manipulation is a form of manual therapy that involves the movement of a
joint beyond its usual end range of motion but not past its anatomic
range of motion (termed the "paraphysiologic zone"). Loads are applied
to the spine using short or long lever methods. Short lever
high-velocity movement of the joint is frequently accompanied by an
audible cracking or popping sound. Spinal manipulation is most commonly
associated with chiropractic (short lever techniques) but is also
performed by other spine providers, including osteopathic physicians and
physical therapists. Spinal mobilization, employing low velocity
passive movement within or at the limit of joint range, is often used in
conjunction with spinal manipulation.

For
chronic low back pain, a systematic review of randomized controlled
trials found lumbar spinal manipulation to have no advantage over
general practitioner care, analgesics, physical therapy, exercises, or
back school
. Other systematic reviews concluded that spinal manipulation has a small beneficial effect, including one systematic review focusing on spinal manipulation for subacute low back pain.
Serious
adverse events following lumbar spinal manipulation (such as worsening
lumbar disc herniation or cauda equina syndrome) are rare. The risk of a
serious adverse event, including data from observational studies, has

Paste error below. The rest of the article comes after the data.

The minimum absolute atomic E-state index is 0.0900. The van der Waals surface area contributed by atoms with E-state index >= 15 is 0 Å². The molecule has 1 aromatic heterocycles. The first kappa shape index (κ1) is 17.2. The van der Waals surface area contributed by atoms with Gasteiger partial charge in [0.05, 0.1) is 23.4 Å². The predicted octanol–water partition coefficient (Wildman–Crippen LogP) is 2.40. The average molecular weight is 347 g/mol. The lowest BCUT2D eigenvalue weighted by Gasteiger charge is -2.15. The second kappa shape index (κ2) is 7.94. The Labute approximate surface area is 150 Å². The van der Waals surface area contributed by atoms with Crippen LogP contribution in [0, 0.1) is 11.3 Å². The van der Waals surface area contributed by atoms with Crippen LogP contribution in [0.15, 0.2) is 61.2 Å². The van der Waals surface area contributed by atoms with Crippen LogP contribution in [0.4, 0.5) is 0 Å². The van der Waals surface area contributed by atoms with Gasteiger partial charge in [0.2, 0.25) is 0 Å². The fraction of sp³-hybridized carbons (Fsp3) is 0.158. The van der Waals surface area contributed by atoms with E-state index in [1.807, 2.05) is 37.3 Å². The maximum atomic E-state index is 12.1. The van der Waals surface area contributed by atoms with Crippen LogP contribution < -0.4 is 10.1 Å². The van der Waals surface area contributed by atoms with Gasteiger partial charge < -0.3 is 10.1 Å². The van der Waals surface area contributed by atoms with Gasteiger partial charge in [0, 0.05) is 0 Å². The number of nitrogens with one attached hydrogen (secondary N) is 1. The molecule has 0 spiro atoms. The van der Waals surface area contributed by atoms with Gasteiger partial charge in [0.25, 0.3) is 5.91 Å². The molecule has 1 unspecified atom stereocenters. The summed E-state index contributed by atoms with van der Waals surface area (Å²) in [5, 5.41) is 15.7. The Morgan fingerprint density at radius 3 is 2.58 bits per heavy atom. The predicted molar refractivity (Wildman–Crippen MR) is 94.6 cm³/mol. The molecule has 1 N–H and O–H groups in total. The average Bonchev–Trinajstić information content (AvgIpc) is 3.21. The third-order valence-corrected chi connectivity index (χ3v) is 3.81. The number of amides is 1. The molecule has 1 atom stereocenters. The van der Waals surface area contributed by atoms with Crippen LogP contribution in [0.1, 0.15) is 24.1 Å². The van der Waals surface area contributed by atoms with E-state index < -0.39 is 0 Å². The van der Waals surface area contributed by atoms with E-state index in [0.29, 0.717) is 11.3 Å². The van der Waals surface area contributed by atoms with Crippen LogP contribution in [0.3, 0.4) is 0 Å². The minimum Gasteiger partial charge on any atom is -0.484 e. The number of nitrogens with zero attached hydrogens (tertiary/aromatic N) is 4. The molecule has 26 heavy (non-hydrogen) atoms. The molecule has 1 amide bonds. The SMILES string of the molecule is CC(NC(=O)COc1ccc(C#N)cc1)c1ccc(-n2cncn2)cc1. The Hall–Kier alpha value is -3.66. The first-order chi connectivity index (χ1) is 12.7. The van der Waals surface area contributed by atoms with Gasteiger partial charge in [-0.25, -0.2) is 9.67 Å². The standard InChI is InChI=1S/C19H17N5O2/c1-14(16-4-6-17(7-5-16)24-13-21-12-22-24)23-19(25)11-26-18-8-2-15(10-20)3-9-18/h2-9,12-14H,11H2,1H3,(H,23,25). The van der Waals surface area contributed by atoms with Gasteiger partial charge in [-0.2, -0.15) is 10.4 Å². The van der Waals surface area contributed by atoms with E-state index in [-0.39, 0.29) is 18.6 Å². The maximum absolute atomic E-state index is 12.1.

been estimated at less than one per one million patient visits. One systematic review found no serious complications reported in over 70 controlled clinical trials.
Such low rates of adverse events are likely to be contingent on
adherence to recommendations to avoid lumbar spinal manipulation in
patients with progressive or severe neurologic deficits.
Acupuncture — Acupuncture
is an intervention consisting of the insertion of needles at specific
predetermined acupuncture points. Evidence on the efficacy of
acupuncture versus sham acupuncture is inconsistent.
Two systematic
reviews found acupuncture moderately more effective than no treatment
for short-term (<three months) pain relief and improvement in
function, and more effective than sham acupuncture for pain relief, but
not for improvement in function.
However, two well-blinded trials not included in the systematic reviews
found no difference between acupuncture and sham acupuncture for either
pain or function.
It is unclear if the effectiveness of sham acupuncture derives from
some attribute of superficial needling or is solely a placebo effect.
Acupuncture is likely to be most beneficial in patients who have high
expectations of benefit.

Massage — Interpretation
of studies to evaluate the effectiveness of massage therapy in chronic
low back pain is hampered by differences in the comparator
interventions, types of massage, and duration and frequency of massage
sessions. A systematic review found that massage was moderately superior
to joint mobilization, relaxation therapy, physical therapy,
acupuncture, sham laser, and self-care education
.
The review concluded that massage might be beneficial for subacute and
chronic nonspecific low back pain, especially in combination with
exercise and education.

Although subsequent randomized trials
have confirmed the short-term benefits of massage therapy, long-term
benefits in low back pain have not been established.
One large randomized trial in 579 patients with chronic or recurrent
low back pain found that six sessions of massage therapy, with or
without a minimal exercise intervention, reduced disability and pain at
three months compared to usual care, but benefits were not sustained at
12 months.
Six sessions of massage were similarly effective compared to six
sessions of the Alexander technique. Another trial in 401 patients with